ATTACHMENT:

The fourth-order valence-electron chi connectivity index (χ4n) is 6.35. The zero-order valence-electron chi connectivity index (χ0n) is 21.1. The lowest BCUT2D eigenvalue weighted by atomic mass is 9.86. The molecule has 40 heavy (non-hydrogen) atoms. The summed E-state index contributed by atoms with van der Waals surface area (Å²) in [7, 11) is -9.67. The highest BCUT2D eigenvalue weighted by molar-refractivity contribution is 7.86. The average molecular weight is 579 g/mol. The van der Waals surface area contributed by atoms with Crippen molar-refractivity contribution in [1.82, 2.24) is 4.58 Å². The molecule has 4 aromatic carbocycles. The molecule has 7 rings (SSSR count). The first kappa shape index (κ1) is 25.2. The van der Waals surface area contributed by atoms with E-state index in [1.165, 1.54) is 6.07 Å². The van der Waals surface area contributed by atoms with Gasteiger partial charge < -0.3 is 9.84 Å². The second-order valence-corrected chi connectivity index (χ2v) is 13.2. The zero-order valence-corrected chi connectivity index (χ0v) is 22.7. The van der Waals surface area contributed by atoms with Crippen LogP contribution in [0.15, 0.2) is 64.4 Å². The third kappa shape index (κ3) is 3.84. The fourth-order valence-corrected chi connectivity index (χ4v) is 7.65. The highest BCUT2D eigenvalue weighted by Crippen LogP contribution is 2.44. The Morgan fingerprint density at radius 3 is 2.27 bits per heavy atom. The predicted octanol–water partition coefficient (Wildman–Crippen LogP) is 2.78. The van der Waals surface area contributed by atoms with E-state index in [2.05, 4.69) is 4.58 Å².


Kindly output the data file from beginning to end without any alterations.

The fourth-order valence-electron chi connectivity index (χ4n) is 6.35. The zero-order valence-electron chi connectivity index (χ0n) is 21.1. The lowest BCUT2D eigenvalue weighted by atomic mass is 9.86. The molecule has 40 heavy (non-hydrogen) atoms. The summed E-state index contributed by atoms with van der Waals surface area (Å²) in [7, 11) is -9.67. The highest BCUT2D eigenvalue weighted by molar-refractivity contribution is 7.86. The average molecular weight is 579 g/mol. The van der Waals surface area contributed by atoms with Crippen molar-refractivity contribution in [1.82, 2.24) is 4.58 Å². The molecule has 4 aromatic carbocycles. The molecule has 7 rings (SSSR count). The first kappa shape index (κ1) is 25.2. The van der Waals surface area contributed by atoms with E-state index in [1.165, 1.54) is 6.07 Å². The van der Waals surface area contributed by atoms with Gasteiger partial charge < -0.3 is 9.84 Å². The second-order valence-corrected chi connectivity index (χ2v) is 13.2. The zero-order valence-corrected chi connectivity index (χ0v) is 22.7. The van der Waals surface area contributed by atoms with Crippen LogP contribution in [0.15, 0.2) is 64.4 Å². The third kappa shape index (κ3) is 3.84. The fourth-order valence-corrected chi connectivity index (χ4v) is 7.65. The highest BCUT2D eigenvalue weighted by Crippen LogP contribution is 2.44. The Morgan fingerprint density at radius 3 is 2.27 bits per heavy atom. The predicted octanol–water partition coefficient (Wildman–Crippen LogP) is 2.78. The van der Waals surface area contributed by atoms with E-state index in [2.05, 4.69) is 4.58 Å².